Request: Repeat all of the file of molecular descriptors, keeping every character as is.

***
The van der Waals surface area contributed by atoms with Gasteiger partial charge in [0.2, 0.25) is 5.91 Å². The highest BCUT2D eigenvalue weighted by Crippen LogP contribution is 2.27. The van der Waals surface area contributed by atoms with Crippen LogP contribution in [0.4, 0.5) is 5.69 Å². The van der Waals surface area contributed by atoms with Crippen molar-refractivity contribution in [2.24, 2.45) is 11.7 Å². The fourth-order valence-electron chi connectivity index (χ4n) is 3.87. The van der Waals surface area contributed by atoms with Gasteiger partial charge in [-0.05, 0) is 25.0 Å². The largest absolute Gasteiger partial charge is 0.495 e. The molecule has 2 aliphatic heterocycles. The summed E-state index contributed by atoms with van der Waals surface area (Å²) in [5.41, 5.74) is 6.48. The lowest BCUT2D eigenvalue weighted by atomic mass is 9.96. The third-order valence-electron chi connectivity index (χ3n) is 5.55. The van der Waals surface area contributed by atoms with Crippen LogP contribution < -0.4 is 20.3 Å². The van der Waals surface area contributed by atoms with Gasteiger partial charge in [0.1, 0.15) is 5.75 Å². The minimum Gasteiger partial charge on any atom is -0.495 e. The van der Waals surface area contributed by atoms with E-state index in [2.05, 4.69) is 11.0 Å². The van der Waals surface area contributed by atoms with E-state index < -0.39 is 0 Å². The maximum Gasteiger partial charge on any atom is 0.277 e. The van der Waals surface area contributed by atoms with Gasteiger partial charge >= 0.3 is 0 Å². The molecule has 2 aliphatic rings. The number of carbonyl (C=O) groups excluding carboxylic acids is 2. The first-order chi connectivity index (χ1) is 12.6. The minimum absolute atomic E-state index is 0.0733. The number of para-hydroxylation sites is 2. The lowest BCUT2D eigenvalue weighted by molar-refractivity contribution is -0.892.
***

The van der Waals surface area contributed by atoms with Gasteiger partial charge in [0.2, 0.25) is 5.91 Å². The highest BCUT2D eigenvalue weighted by Crippen LogP contribution is 2.27. The van der Waals surface area contributed by atoms with Crippen LogP contribution in [0.4, 0.5) is 5.69 Å². The van der Waals surface area contributed by atoms with Crippen molar-refractivity contribution in [2.24, 2.45) is 11.7 Å². The fourth-order valence-electron chi connectivity index (χ4n) is 3.87. The van der Waals surface area contributed by atoms with Gasteiger partial charge in [-0.05, 0) is 25.0 Å². The largest absolute Gasteiger partial charge is 0.495 e. The molecule has 2 aliphatic heterocycles. The summed E-state index contributed by atoms with van der Waals surface area (Å²) in [5.41, 5.74) is 6.48. The lowest BCUT2D eigenvalue weighted by atomic mass is 9.96. The third-order valence-electron chi connectivity index (χ3n) is 5.55. The van der Waals surface area contributed by atoms with Crippen LogP contribution < -0.4 is 20.3 Å². The van der Waals surface area contributed by atoms with Gasteiger partial charge in [0.1, 0.15) is 5.75 Å². The minimum Gasteiger partial charge on any atom is -0.495 e. The van der Waals surface area contributed by atoms with E-state index in [2.05, 4.69) is 11.0 Å². The van der Waals surface area contributed by atoms with E-state index < -0.39 is 0 Å². The maximum Gasteiger partial charge on any atom is 0.277 e. The van der Waals surface area contributed by atoms with Gasteiger partial charge >= 0.3 is 0 Å². The molecule has 2 aliphatic rings. The number of carbonyl (C=O) groups excluding carboxylic acids is 2. The first-order chi connectivity index (χ1) is 12.6. The minimum absolute atomic E-state index is 0.0733. The number of para-hydroxylation sites is 2. The lowest BCUT2D eigenvalue weighted by molar-refractivity contribution is -0.892.